Tuesday, October 20, 2009

I will not be a statistic! Um, unless theres's a discount ...

A few weeks ago, I posted about a recent study from UPenn and UC Berkley that found nearly 70 of Americans oppose being tracked online by advertisers – among other findings.

This past weekend, NPR’s “On the Media” featured a great interview Joseph Turow, lead author of the study and professor of communication at the Annenberg School for Communications at the University of Pennsylvania.

In his conversation with Bob Garfield, Turow sums up his findings:

What the public is concerned about is that the pictures that advertisers draw about you are becoming more and more vivid, and whether or not they have pictures that you would agree with is a really big question. So I think the issue here is how much do people know about what’s going on, and do they have any control over it?

So, for example, if you get an ad, say, from NewYorkTimes.com and it’s tailored to you, it would be great if there were a way that you could know, a) that’s it tailored for you, b) where did they get those data from, c) how does it fit into a larger picture of you that that advertiser or that periodical has? And can you do anything about it?

But what people don’t realize is that advertisers have been doing this for years in the off-line world. Just look at the example of zoned newspaper editions. The NY Times sells a different version of the paper in the North East versus the Mid West. As Garfield points out, the digital world just amplifies the scope of what advertisers can do – analyzing the data “a batrillion ways.”

The funny thing though, is that supermarkets have more data on you than most websites according to Turow. It’s not just a loyalty play, but every time you use a discount card they grab a little more data about your purchase behavior in exchange for a few pennies. And as megastores grow in popularity, many more of us consolidate our shopping experience in one place. Now Wal-Mart can track how you buys groceries, clothing, prescriptions and even how you bank . But still we shop, swiping our club cards and dropping bits of data along the way.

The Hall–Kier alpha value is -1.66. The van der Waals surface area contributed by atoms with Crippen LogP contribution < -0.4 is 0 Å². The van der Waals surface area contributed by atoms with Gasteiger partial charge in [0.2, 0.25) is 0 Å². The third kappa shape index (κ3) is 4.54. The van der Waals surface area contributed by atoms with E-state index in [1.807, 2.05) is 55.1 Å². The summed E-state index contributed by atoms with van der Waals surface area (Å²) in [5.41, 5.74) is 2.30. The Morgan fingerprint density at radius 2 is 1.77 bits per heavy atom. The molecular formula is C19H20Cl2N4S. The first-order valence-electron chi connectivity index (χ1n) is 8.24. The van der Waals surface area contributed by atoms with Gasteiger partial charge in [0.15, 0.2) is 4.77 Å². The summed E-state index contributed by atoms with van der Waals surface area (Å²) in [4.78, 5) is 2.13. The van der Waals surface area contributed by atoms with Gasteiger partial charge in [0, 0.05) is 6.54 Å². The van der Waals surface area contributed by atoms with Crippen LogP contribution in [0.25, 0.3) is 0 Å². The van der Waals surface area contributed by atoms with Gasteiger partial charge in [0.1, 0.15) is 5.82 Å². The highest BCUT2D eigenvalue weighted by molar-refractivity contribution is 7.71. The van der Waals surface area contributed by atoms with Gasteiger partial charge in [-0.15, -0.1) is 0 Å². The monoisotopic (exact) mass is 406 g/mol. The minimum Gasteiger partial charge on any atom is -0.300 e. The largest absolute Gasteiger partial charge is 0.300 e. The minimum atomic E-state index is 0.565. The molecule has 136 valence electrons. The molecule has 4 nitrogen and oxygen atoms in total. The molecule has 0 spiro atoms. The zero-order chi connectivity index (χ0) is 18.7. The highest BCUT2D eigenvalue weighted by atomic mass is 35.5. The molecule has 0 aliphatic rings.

Worth it? Maybe. Duane Reade gives me $5 back for every $100 I spend (which happens way too often). I’m OK if they know what kind of toothpaste I use as long as I get a little something out of the deal.

So the question we come back to is: How much is your privacy worth? A few cents off deodorant, a little extra browser functionality?

As we get savvier about online (and off-line) data collection, it’s a question we’re going to face more and more. For me, like any good communications person, my answer is “it depends.” It depends on how the data is collected – are they just taking it, or did they ask my permission? It depends on what it’s used for – obviously I know it’s used to market at me, but my data be given out? And it depends on what’s in it for me – don’t just take data from me, but give me something back.

Time will tell, but as we move further into the digital future people will become more savvy and less sensitive about data collection and what they allow be collected. We’ll see.

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